• A further advantage of the invention is considered to be the introduction of a new “hot standby” state for switching systems. This state is marked by the presence of a current database, active applications—especially switching-oriented processes, and the outward blocking of all switching-oriented interfaces of the clone: this means the full activity of all the components with the exception of the packet-based interfaces (and possibly the execution of switching-oriented changes of state).
  • With a solution of this kind, the invention is normally also applicable to a system that is just a softswitch or just a TDM switch and to the whole range of hybrid configurations (hybrid switches).
  • Advantageous developments of the invention are indicated in the dependent claims.
  • BRIEF DESCRIPTION OF THE DRAWINGS
  • The invention is explained in more detail below with reference to an exemplary embodiment shown in the drawing, wherein:
  • FIG. 1 shows the network configuration according to the invention in the case of a locally redundant monitor;
  • FIG. 2 shows the network configuration according to the invention in the case of a geographically and locally redundant monitor.
  • DETAILED DESCRIPTION OF INVENTION
  • FIG. 1 shows a configuration according to the invention, where each switching system to be protected (e.g. S1) is assigned an identical clone as redundancy partner (e.g. S1b) with identical hardware, software and database. The clone is in a powered-up state but is not performing switching functions (hot standby operating state). A high-availability 1:1 redundancy of switching systems distributed over a plurality of locations is thus defined.
  • If the switching systems S1, S1b have TDM components, at least one cross-connect device CC capable of switching the whole of the TDM traffic between the switching system S1 and the redundant switching system S1b is also required. Under normal operating conditions, the TDM routes of the switching system S1 enter or exit at the point CC1 of the cross-connect device CC and exit or enter again at the point CCa. The TDM routes of the switching system S1b enter the cross-connect device CC at the point CC1b or originate there in the return direction. No through-connection is made, however.
  • According to FIG. 1, both switching systems (switching system S1 and the clone or redundancy partner S1b) are controlled by the same network management system NM. They are controlled in such a way that the current state of the database and software of the two switching systems S1, S1b is kept identical. This is achieved by every administration and maintenance command, every configuration command and every software update, including patches, being identically issued to the two partners. A spatially remote, identical clone to a switch in operation, with an identical database and identical software release, is thus defined.
  • The database normally includes all semi-permanent and permanent data. Here “permanent data” is understood to mean the data which is filed as a code in tables and which can be modified only by means of a patch or software update. The term “semi-permanent data” is understood to mean the data which enters the system, for example via the user interface, and which is stored there for a relatively long time in the form of the input. Except for the configuration states of the system, this data is itself not generally modified by the system. Not included in the database is the transient data accompanying a call, which the switching system stores for only a short time and which is generally of no importance once a call has finished, or status information, which constitutes transient overlays or extensions of configuratively preset base states (a port could thus be active in the base state but momentarily not accessible as a result of a transient (temporary) fault).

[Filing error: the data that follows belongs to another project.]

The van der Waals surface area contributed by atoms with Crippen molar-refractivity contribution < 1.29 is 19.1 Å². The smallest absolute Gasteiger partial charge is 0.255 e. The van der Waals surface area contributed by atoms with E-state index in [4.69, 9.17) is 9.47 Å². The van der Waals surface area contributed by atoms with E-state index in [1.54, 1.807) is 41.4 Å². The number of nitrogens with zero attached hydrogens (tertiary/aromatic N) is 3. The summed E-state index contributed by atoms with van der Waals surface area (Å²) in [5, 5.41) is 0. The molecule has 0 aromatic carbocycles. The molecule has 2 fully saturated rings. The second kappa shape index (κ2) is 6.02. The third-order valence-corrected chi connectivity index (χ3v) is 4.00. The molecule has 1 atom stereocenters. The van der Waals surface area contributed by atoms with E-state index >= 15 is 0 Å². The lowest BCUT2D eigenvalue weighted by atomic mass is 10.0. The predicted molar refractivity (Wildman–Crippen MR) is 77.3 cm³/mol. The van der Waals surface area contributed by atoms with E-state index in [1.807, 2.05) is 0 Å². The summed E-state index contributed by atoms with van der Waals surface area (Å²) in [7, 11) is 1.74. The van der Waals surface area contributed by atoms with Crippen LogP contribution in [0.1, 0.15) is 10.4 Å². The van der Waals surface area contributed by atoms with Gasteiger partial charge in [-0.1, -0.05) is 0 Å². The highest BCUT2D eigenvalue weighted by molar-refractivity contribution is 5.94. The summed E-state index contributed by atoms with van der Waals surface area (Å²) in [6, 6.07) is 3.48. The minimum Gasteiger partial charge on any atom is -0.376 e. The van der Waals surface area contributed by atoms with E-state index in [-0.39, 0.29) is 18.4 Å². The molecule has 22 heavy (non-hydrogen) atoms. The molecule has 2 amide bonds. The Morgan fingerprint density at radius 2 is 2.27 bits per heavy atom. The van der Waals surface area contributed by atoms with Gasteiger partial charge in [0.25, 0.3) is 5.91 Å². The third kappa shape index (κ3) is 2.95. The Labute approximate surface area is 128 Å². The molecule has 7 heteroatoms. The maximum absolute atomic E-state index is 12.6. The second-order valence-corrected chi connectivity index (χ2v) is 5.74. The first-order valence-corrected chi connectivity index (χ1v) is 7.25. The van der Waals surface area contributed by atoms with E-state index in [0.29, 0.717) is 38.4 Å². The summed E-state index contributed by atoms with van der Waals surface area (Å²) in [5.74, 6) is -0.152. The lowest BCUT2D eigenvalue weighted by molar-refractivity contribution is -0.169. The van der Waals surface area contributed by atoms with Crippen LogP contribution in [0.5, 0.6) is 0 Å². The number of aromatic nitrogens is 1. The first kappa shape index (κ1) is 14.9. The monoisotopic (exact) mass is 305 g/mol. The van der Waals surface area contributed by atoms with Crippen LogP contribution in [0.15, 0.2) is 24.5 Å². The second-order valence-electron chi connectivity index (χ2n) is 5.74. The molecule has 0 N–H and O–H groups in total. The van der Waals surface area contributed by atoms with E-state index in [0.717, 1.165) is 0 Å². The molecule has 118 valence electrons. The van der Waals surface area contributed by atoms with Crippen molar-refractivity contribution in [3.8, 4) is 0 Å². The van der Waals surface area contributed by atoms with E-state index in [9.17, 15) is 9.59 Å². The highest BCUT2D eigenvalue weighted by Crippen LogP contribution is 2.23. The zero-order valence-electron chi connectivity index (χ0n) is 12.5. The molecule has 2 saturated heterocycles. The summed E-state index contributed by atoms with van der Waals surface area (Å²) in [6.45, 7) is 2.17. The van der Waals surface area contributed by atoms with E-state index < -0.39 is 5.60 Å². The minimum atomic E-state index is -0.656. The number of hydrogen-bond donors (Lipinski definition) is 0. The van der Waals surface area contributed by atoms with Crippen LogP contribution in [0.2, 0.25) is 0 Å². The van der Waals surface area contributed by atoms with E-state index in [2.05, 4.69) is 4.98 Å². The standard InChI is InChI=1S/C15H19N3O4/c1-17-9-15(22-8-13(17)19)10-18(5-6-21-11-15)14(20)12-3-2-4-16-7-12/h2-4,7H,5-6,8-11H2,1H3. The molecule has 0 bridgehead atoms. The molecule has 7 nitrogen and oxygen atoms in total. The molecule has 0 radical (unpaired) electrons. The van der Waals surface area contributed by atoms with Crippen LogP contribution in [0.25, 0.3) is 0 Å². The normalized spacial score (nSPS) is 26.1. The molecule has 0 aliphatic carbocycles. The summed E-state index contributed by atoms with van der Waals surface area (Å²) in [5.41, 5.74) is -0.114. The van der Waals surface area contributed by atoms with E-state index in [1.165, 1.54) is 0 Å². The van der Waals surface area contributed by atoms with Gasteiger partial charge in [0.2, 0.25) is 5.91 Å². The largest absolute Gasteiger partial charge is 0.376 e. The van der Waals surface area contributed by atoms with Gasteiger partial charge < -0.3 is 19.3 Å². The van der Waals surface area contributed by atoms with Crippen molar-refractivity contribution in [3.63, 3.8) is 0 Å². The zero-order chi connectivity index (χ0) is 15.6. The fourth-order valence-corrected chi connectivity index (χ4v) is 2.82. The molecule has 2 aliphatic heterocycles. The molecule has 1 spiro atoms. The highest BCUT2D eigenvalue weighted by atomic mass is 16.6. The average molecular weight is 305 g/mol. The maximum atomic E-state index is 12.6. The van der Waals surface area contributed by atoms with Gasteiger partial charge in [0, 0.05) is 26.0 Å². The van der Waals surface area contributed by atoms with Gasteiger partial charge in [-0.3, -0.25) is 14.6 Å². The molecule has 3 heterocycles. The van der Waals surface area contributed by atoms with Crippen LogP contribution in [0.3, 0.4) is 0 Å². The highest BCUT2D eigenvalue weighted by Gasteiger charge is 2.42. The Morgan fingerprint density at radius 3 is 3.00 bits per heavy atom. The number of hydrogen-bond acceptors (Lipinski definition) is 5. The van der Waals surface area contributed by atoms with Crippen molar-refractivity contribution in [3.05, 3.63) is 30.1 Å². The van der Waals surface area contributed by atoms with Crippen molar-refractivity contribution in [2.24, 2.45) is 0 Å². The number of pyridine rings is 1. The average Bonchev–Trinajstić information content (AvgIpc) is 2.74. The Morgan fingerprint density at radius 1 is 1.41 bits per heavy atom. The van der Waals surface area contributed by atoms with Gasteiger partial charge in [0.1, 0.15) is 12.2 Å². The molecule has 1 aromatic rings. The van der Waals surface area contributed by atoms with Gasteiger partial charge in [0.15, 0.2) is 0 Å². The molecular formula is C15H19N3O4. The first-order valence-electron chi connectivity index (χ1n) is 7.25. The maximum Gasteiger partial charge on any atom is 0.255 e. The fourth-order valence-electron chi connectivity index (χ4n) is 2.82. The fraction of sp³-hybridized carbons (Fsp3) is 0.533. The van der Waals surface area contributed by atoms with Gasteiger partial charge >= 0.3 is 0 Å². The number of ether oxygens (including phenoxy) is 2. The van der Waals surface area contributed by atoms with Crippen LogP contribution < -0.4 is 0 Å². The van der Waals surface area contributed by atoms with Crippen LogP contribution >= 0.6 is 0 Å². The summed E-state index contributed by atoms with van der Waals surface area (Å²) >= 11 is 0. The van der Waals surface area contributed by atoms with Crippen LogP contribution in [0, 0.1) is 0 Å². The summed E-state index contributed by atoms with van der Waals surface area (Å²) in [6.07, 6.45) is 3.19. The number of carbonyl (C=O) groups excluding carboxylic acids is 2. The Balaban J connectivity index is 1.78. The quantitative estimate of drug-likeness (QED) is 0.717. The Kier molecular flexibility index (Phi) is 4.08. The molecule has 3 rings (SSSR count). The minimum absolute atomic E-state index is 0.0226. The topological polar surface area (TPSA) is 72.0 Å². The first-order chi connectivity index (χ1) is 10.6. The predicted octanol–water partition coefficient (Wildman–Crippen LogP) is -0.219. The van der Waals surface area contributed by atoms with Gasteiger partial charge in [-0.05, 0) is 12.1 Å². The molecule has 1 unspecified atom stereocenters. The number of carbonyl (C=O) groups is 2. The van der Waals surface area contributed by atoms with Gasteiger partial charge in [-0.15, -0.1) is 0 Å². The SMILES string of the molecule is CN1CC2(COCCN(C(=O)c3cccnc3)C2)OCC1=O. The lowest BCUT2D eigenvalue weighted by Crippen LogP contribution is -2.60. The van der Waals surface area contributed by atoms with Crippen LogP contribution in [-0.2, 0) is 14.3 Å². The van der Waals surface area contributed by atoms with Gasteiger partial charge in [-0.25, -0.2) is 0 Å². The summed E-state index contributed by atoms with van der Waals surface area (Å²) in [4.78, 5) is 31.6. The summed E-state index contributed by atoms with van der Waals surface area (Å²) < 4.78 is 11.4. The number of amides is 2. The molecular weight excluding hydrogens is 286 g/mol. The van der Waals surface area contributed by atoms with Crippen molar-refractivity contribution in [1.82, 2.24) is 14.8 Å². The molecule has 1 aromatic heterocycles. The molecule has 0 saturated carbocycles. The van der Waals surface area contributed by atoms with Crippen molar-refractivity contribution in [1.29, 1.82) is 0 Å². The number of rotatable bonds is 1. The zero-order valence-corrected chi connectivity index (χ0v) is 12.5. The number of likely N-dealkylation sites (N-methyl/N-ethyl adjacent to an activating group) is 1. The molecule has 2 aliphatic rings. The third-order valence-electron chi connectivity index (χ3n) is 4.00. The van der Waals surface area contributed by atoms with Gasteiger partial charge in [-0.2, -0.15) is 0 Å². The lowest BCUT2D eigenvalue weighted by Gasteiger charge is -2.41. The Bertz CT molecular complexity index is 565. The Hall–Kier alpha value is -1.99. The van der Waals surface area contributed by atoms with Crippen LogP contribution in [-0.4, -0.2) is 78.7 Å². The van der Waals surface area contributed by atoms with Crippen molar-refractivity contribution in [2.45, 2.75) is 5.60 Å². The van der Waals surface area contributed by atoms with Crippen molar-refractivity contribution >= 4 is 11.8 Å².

• The switching systems S1, S1b also both have at least one active, packet-oriented interface with the common network management system NM. According to FIG. 1, these are the two interfaces IF1. Here the two interfaces IF1 are in an active operating state (“act”). However, in the case of the switching system S1, all the remaining packet-oriented interfaces IF2 . . . IFn are also active. In the case of the switching system S1b, on the other hand, the remaining interfaces are in the “idle” operating state. Idle means a state where the interfaces do not permit any switching-oriented communication but can be activated externally, i.e. by a primary monitor with real-time capability located outside switching system S1 and switching system S1b. The monitor can be in the form of hardware and/or software and, in the event of a fault, switches over to the clone in real time. Real time here means a time-span of a few seconds. Depending on the quality of the network, a higher switchover detection time-span can also be defined. According to FIG. 1, the monitor is duplicated in the form of the controlling system SC and to be on the safe side (local redundancy).